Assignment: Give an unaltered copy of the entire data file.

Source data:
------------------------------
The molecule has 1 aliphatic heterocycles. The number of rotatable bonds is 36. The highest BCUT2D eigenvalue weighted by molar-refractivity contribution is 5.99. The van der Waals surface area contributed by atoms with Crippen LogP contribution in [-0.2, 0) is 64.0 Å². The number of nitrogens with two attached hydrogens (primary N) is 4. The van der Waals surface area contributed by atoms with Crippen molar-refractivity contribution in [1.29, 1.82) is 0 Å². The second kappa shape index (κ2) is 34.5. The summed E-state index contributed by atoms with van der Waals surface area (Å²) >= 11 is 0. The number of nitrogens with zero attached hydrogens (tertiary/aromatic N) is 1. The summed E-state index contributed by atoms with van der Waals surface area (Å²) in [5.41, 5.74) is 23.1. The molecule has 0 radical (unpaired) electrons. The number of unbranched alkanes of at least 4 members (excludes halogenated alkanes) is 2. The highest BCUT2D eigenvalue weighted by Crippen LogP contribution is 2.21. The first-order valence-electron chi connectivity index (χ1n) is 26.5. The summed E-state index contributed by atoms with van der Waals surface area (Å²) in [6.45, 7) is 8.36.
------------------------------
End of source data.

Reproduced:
The molecule has 1 aliphatic heterocycles. The number of rotatable bonds is 36. The highest BCUT2D eigenvalue weighted by molar-refractivity contribution is 5.99. The van der Waals surface area contributed by atoms with Crippen LogP contribution in [-0.2, 0) is 64.0 Å². The number of nitrogens with two attached hydrogens (primary N) is 4. The van der Waals surface area contributed by atoms with Crippen molar-refractivity contribution in [1.29, 1.82) is 0 Å². The second kappa shape index (κ2) is 34.5. The summed E-state index contributed by atoms with van der Waals surface area (Å²) >= 11 is 0. The number of nitrogens with zero attached hydrogens (tertiary/aromatic N) is 1. The summed E-state index contributed by atoms with van der Waals surface area (Å²) in [5.41, 5.74) is 23.1. The molecule has 0 radical (unpaired) electrons. The number of unbranched alkanes of at least 4 members (excludes halogenated alkanes) is 2. The highest BCUT2D eigenvalue weighted by Crippen LogP contribution is 2.21. The first-order valence-electron chi connectivity index (χ1n) is 26.5. The summed E-state index contributed by atoms with van der Waals surface area (Å²) in [6.45, 7) is 8.36.